“Aren’t we, for too long, blocked, parked in a conventional, exterior, formal religion that no longer inflames the heart and does not change life?” Said Francisco.

“Do our words and our rites provoke in the hearts of the people the desire to go towards God or are they ‘dead language’, speaking only of themselves and themselves?”

The Latin Mass ceased to be in general use after the Second Vatican Council of 1962-1965 and was replaced by local languages.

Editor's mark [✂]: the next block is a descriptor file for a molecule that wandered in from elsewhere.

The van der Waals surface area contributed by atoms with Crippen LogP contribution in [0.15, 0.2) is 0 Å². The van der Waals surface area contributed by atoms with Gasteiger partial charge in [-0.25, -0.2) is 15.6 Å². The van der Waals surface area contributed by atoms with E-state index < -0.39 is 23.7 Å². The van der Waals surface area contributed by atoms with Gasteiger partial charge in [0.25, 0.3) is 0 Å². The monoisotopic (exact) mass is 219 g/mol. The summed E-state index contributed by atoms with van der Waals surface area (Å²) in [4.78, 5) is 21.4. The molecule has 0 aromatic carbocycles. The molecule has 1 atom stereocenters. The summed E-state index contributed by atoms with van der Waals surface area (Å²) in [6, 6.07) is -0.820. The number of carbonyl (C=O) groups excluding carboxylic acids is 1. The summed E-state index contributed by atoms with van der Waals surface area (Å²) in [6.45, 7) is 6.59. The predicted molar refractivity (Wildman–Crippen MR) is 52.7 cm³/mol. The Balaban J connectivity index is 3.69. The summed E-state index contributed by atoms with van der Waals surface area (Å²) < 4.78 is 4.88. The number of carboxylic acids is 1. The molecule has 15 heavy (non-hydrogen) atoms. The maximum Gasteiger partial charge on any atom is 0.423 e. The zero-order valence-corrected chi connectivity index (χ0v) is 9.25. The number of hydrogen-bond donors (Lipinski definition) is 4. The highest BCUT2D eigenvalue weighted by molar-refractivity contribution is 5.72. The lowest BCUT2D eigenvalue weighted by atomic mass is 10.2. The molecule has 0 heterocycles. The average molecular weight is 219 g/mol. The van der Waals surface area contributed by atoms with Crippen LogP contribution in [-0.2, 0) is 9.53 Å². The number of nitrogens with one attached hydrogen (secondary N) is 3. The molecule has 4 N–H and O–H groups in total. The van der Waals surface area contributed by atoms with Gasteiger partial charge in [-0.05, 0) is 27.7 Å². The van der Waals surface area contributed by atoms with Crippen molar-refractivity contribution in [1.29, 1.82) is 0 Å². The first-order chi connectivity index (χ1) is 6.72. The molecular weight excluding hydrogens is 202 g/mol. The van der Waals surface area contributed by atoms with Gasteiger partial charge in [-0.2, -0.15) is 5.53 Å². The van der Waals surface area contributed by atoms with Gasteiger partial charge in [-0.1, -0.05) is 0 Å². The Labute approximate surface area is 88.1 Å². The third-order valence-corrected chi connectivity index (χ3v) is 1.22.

In July, after arguing that the Latin Mass was being exploited by anti-reformists to damage the unity of the Catholic Church, the Supreme Pontiff tightened the rules on when it could be celebrated, reversing the decisions of his two predecessors.

Since then, some conservatives, including bishops, have openly defied the pope, leading to the latest chapter in what some have called the Church’s “liturgical war.”

Faith is not “an armor that plasters us, but a fascinating journey, a continuous and restless movement, always in search of God,” said Francisco.